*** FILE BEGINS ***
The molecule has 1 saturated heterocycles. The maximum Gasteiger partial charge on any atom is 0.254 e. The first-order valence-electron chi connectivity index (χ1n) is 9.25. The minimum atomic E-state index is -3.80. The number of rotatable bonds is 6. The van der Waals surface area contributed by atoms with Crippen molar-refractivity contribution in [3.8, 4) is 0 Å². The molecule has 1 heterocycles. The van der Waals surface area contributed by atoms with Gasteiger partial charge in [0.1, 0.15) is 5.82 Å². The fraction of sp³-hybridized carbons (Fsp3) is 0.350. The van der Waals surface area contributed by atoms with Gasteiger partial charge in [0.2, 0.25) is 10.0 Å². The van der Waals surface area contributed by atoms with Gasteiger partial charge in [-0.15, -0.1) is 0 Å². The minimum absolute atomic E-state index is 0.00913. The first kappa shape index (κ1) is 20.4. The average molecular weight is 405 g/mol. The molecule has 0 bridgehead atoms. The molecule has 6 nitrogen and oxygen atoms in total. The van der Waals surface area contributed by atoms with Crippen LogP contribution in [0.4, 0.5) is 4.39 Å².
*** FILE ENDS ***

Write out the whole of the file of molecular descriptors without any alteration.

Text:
The molecule has 1 saturated heterocycles. The maximum Gasteiger partial charge on any atom is 0.254 e. The first-order valence-electron chi connectivity index (χ1n) is 9.25. The minimum atomic E-state index is -3.80. The number of rotatable bonds is 6. The van der Waals surface area contributed by atoms with Crippen molar-refractivity contribution in [3.8, 4) is 0 Å². The molecule has 1 heterocycles. The van der Waals surface area contributed by atoms with Gasteiger partial charge in [0.1, 0.15) is 5.82 Å². The fraction of sp³-hybridized carbons (Fsp3) is 0.350. The van der Waals surface area contributed by atoms with Gasteiger partial charge in [0.2, 0.25) is 10.0 Å². The van der Waals surface area contributed by atoms with Gasteiger partial charge in [-0.15, -0.1) is 0 Å². The minimum absolute atomic E-state index is 0.00913. The first kappa shape index (κ1) is 20.4. The average molecular weight is 405 g/mol. The molecule has 0 bridgehead atoms. The molecule has 6 nitrogen and oxygen atoms in total. The van der Waals surface area contributed by atoms with Crippen LogP contribution in [0.4, 0.5) is 4.39 Å².